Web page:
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Jill Chodorov, an associate broker with Long & Foster, writes an occasional column about local market trends and housing issues.

Lenders are getting tough on termites.

In a few recent transactions, my buyers’ lenders wanted to know whether any structural damage occurred to the house in cases where termites or other wood-destroying insects were discovered during an  inspection.

What’s more, the lender required that a licensed contractor provide a written statement verifying whether the wood-destroying insect damage was cosmetic or structural in nature.

“Lenders are paying more attention to WDI [wood-destroying inspection] reports to protect their investment,” said Jon Okun of Prosperity Home Loans.

“I think a good rule is that if the contract states that a WDI inspection will be done, be prepared to show the inspection report to the lender and provide a statement from a licensed contractor about the type of damage found,” Okun added.  “And, any damages found will need to be repaired prior to settlement.”

Why are wood destroying insects on lenders’ radar?

First, lenders are paying more attention to all aspects of the contract to ensure that all terms are properly executed.  This provides them with a more valuable and risk-free loan to sell on the secondary market.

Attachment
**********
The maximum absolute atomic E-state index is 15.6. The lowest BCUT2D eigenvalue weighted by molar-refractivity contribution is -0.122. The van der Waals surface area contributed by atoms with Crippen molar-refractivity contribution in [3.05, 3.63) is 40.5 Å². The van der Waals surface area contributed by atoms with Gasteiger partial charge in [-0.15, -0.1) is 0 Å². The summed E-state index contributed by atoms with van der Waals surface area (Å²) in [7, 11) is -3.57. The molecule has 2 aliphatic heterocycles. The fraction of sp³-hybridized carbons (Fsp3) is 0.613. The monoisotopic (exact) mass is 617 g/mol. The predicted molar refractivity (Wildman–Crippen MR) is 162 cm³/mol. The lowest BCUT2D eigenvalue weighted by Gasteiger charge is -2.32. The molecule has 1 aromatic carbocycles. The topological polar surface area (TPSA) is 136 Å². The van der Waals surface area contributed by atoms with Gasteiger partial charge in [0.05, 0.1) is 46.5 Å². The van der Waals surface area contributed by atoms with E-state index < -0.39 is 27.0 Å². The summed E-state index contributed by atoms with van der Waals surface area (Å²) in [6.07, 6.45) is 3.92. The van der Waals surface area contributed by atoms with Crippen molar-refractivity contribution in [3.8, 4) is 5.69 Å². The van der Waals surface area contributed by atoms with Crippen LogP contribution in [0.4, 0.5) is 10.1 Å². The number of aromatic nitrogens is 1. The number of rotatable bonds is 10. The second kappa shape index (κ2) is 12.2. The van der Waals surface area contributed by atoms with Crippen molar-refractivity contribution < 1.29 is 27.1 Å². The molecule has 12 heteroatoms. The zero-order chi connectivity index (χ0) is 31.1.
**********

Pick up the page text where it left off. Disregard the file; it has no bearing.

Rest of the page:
[Home maintenance can keep those pests away]

If the buyer and seller agreed to a WDI as part of the contract, lenders want to ensure that those terms were properly executed and repairs were made as per the contract.

Second, wood-destroying insects cause billions of dollars of structural damage each year and homeowners spend more than $2 billion each year to treat them, according to the U.S. Environmental Protection Agency.

Lenders wish to protect their buyers from expensive repairs by investigating the extent of damage caused by wood-destroying insects prior to settlement. It’s important to know that homeowners insurance does not cover wood-destroying insect damage.

“I have personally seen at least 30 percent of WDI inspection reports showing that treatment is needed and about 20 percent showing that there is damage, so wood destroying insects are prevalent in our area,” Okun said.

How prevalent are they in our region?

“There are only two kinds of homes — those that have termites and those that will get termites,” said Rusty Markland, operations manager of PestNow, a locally owned pest control and extermination company.

“Lenders have gotten tighter in the last few years,” Markland added. “Now lenders are requiring that any reported damages be thoroughly inspected by a licensed contractor.”

Lenders will not fund a loan until they receive a statement from a licensed contractor and, if any structural damage does exist, proof that it has been repaired.

Beginning on Oct. 1, the language regarding insect inspections in the Regional Sales Contract, used in Washington and Montgomery County, will change.

The paragraph in the contract will have a new title, changing from Termite Inspection to Wood Destroying Insect Inspection.